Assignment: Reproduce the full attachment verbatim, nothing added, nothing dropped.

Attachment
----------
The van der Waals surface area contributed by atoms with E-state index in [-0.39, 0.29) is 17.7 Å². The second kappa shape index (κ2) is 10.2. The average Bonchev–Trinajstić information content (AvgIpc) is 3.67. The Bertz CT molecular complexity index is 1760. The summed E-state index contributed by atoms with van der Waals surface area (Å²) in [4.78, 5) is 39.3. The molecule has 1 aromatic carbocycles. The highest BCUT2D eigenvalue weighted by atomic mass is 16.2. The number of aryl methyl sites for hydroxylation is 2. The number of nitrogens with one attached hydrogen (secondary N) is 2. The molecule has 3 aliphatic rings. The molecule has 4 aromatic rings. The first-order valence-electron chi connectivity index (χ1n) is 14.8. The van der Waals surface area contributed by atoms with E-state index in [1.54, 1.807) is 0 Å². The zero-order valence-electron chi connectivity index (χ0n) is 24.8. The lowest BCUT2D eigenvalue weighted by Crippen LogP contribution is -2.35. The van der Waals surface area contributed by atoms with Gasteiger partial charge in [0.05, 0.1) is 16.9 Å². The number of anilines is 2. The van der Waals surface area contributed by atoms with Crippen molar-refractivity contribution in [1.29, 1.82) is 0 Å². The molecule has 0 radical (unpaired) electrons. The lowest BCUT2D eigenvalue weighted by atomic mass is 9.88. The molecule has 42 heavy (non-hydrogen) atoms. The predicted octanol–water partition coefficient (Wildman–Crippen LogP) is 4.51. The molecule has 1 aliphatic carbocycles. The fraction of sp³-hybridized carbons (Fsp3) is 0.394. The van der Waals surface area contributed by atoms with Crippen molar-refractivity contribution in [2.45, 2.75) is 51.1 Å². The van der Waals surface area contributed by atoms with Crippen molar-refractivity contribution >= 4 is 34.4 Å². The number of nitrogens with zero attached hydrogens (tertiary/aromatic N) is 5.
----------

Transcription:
The van der Waals surface area contributed by atoms with E-state index in [-0.39, 0.29) is 17.7 Å². The second kappa shape index (κ2) is 10.2. The average Bonchev–Trinajstić information content (AvgIpc) is 3.67. The Bertz CT molecular complexity index is 1760. The summed E-state index contributed by atoms with van der Waals surface area (Å²) in [4.78, 5) is 39.3. The molecule has 1 aromatic carbocycles. The highest BCUT2D eigenvalue weighted by atomic mass is 16.2. The number of aryl methyl sites for hydroxylation is 2. The number of nitrogens with one attached hydrogen (secondary N) is 2. The molecule has 3 aliphatic rings. The molecule has 4 aromatic rings. The first-order valence-electron chi connectivity index (χ1n) is 14.8. The van der Waals surface area contributed by atoms with E-state index in [1.54, 1.807) is 0 Å². The zero-order valence-electron chi connectivity index (χ0n) is 24.8. The lowest BCUT2D eigenvalue weighted by Crippen LogP contribution is -2.35. The van der Waals surface area contributed by atoms with Gasteiger partial charge in [0.05, 0.1) is 16.9 Å². The number of anilines is 2. The van der Waals surface area contributed by atoms with Crippen molar-refractivity contribution in [1.29, 1.82) is 0 Å². The molecule has 0 radical (unpaired) electrons. The lowest BCUT2D eigenvalue weighted by atomic mass is 9.88. The molecule has 42 heavy (non-hydrogen) atoms. The predicted octanol–water partition coefficient (Wildman–Crippen LogP) is 4.51. The molecule has 1 aliphatic carbocycles. The fraction of sp³-hybridized carbons (Fsp3) is 0.394. The van der Waals surface area contributed by atoms with Crippen molar-refractivity contribution in [2.45, 2.75) is 51.1 Å². The van der Waals surface area contributed by atoms with Crippen molar-refractivity contribution >= 4 is 34.4 Å². The number of nitrogens with zero attached hydrogens (tertiary/aromatic N) is 5.